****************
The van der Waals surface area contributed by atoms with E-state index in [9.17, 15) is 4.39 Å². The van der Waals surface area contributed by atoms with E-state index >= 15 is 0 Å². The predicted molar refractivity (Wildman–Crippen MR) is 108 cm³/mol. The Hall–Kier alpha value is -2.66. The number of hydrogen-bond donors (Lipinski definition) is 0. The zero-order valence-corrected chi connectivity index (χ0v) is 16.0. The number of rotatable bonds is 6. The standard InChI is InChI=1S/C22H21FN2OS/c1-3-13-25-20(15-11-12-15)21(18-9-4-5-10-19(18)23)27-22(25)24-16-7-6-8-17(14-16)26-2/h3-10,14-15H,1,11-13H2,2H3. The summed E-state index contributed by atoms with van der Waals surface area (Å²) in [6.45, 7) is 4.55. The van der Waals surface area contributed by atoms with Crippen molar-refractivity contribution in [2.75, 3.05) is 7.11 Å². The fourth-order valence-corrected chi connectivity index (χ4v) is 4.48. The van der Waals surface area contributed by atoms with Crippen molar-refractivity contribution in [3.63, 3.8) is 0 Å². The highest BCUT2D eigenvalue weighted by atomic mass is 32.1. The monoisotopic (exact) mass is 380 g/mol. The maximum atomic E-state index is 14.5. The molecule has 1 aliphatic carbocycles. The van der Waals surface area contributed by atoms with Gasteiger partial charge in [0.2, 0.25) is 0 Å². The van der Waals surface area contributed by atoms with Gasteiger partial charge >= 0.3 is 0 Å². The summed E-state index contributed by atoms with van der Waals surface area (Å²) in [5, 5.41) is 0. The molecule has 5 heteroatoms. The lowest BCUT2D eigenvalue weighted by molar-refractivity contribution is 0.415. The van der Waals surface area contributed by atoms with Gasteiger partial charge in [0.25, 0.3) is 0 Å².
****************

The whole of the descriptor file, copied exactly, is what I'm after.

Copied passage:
The van der Waals surface area contributed by atoms with E-state index in [9.17, 15) is 4.39 Å². The van der Waals surface area contributed by atoms with E-state index >= 15 is 0 Å². The predicted molar refractivity (Wildman–Crippen MR) is 108 cm³/mol. The Hall–Kier alpha value is -2.66. The number of hydrogen-bond donors (Lipinski definition) is 0. The zero-order valence-corrected chi connectivity index (χ0v) is 16.0. The number of rotatable bonds is 6. The standard InChI is InChI=1S/C22H21FN2OS/c1-3-13-25-20(15-11-12-15)21(18-9-4-5-10-19(18)23)27-22(25)24-16-7-6-8-17(14-16)26-2/h3-10,14-15H,1,11-13H2,2H3. The summed E-state index contributed by atoms with van der Waals surface area (Å²) in [6.45, 7) is 4.55. The van der Waals surface area contributed by atoms with Crippen molar-refractivity contribution in [2.75, 3.05) is 7.11 Å². The fourth-order valence-corrected chi connectivity index (χ4v) is 4.48. The van der Waals surface area contributed by atoms with Crippen molar-refractivity contribution in [3.63, 3.8) is 0 Å². The highest BCUT2D eigenvalue weighted by atomic mass is 32.1. The monoisotopic (exact) mass is 380 g/mol. The maximum atomic E-state index is 14.5. The molecule has 1 aliphatic carbocycles. The van der Waals surface area contributed by atoms with Gasteiger partial charge in [0.2, 0.25) is 0 Å². The van der Waals surface area contributed by atoms with Gasteiger partial charge >= 0.3 is 0 Å². The summed E-state index contributed by atoms with van der Waals surface area (Å²) in [5, 5.41) is 0. The molecule has 5 heteroatoms. The lowest BCUT2D eigenvalue weighted by molar-refractivity contribution is 0.415. The van der Waals surface area contributed by atoms with Gasteiger partial charge in [0.25, 0.3) is 0 Å².